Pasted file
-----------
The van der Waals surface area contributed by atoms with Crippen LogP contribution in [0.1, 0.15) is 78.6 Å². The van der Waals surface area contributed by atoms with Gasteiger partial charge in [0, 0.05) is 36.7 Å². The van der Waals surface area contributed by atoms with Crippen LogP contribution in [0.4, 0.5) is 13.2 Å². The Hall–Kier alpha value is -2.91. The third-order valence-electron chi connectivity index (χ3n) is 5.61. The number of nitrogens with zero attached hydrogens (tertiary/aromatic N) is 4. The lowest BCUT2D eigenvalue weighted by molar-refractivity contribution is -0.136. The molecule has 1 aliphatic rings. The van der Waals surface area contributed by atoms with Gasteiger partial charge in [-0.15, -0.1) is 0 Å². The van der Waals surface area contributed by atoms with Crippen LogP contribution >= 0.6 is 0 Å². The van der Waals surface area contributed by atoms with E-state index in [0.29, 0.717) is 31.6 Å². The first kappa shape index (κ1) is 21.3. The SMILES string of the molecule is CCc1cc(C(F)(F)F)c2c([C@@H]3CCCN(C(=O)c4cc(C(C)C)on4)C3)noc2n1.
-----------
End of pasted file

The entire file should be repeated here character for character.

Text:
The van der Waals surface area contributed by atoms with Crippen LogP contribution in [0.1, 0.15) is 78.6 Å². The van der Waals surface area contributed by atoms with Gasteiger partial charge in [0, 0.05) is 36.7 Å². The van der Waals surface area contributed by atoms with Crippen LogP contribution in [0.4, 0.5) is 13.2 Å². The Hall–Kier alpha value is -2.91. The third-order valence-electron chi connectivity index (χ3n) is 5.61. The number of nitrogens with zero attached hydrogens (tertiary/aromatic N) is 4. The lowest BCUT2D eigenvalue weighted by molar-refractivity contribution is -0.136. The molecule has 1 aliphatic rings. The van der Waals surface area contributed by atoms with Gasteiger partial charge in [-0.15, -0.1) is 0 Å². The van der Waals surface area contributed by atoms with Crippen LogP contribution >= 0.6 is 0 Å². The van der Waals surface area contributed by atoms with E-state index in [0.29, 0.717) is 31.6 Å². The first kappa shape index (κ1) is 21.3. The SMILES string of the molecule is CCc1cc(C(F)(F)F)c2c([C@@H]3CCCN(C(=O)c4cc(C(C)C)on4)C3)noc2n1.